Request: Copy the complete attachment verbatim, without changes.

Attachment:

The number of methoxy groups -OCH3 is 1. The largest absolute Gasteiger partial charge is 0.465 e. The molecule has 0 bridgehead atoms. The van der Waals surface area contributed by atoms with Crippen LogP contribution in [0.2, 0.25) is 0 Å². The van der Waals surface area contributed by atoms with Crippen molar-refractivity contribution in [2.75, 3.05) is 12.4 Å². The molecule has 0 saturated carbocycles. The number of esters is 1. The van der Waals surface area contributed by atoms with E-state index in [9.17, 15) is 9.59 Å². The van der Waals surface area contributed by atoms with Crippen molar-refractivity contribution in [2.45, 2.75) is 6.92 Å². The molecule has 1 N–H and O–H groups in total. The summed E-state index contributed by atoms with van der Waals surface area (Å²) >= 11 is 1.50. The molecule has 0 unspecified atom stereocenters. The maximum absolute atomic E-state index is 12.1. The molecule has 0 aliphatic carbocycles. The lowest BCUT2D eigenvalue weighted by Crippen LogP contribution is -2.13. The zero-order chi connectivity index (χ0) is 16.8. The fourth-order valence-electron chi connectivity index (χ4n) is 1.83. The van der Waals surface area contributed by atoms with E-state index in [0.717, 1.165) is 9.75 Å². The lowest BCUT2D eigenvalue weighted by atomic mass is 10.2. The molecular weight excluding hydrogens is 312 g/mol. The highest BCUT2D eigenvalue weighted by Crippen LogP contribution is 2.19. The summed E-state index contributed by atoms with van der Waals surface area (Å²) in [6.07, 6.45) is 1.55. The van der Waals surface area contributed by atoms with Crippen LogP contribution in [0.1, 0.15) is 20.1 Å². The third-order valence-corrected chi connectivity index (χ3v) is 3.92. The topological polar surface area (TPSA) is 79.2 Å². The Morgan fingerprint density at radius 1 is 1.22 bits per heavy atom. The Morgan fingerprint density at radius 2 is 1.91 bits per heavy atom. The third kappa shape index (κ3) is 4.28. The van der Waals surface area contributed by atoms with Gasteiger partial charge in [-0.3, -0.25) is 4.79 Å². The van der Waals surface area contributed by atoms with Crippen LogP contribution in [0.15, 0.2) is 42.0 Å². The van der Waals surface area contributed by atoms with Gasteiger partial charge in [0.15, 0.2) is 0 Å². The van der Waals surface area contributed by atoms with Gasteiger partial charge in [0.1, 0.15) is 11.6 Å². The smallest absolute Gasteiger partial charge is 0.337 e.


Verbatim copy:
The number of methoxy groups -OCH3 is 1. The largest absolute Gasteiger partial charge is 0.465 e. The molecule has 0 bridgehead atoms. The van der Waals surface area contributed by atoms with Crippen LogP contribution in [0.2, 0.25) is 0 Å². The van der Waals surface area contributed by atoms with Crippen molar-refractivity contribution in [2.75, 3.05) is 12.4 Å². The molecule has 0 saturated carbocycles. The number of esters is 1. The van der Waals surface area contributed by atoms with E-state index in [9.17, 15) is 9.59 Å². The van der Waals surface area contributed by atoms with Crippen molar-refractivity contribution in [2.45, 2.75) is 6.92 Å². The molecule has 1 N–H and O–H groups in total. The summed E-state index contributed by atoms with van der Waals surface area (Å²) >= 11 is 1.50. The molecule has 0 unspecified atom stereocenters. The maximum absolute atomic E-state index is 12.1. The molecule has 0 aliphatic carbocycles. The lowest BCUT2D eigenvalue weighted by Crippen LogP contribution is -2.13. The zero-order chi connectivity index (χ0) is 16.8. The fourth-order valence-electron chi connectivity index (χ4n) is 1.83. The van der Waals surface area contributed by atoms with E-state index in [0.717, 1.165) is 9.75 Å². The lowest BCUT2D eigenvalue weighted by atomic mass is 10.2. The molecular weight excluding hydrogens is 312 g/mol. The highest BCUT2D eigenvalue weighted by Crippen LogP contribution is 2.19. The summed E-state index contributed by atoms with van der Waals surface area (Å²) in [6.07, 6.45) is 1.55. The van der Waals surface area contributed by atoms with Crippen LogP contribution in [0.1, 0.15) is 20.1 Å². The third-order valence-corrected chi connectivity index (χ3v) is 3.92. The topological polar surface area (TPSA) is 79.2 Å². The Morgan fingerprint density at radius 1 is 1.22 bits per heavy atom. The Morgan fingerprint density at radius 2 is 1.91 bits per heavy atom. The third kappa shape index (κ3) is 4.28. The van der Waals surface area contributed by atoms with Gasteiger partial charge in [-0.3, -0.25) is 4.79 Å². The van der Waals surface area contributed by atoms with Crippen LogP contribution in [0.15, 0.2) is 42.0 Å². The van der Waals surface area contributed by atoms with Gasteiger partial charge in [0.15, 0.2) is 0 Å². The van der Waals surface area contributed by atoms with Gasteiger partial charge in [0.1, 0.15) is 11.6 Å². The smallest absolute Gasteiger partial charge is 0.337 e.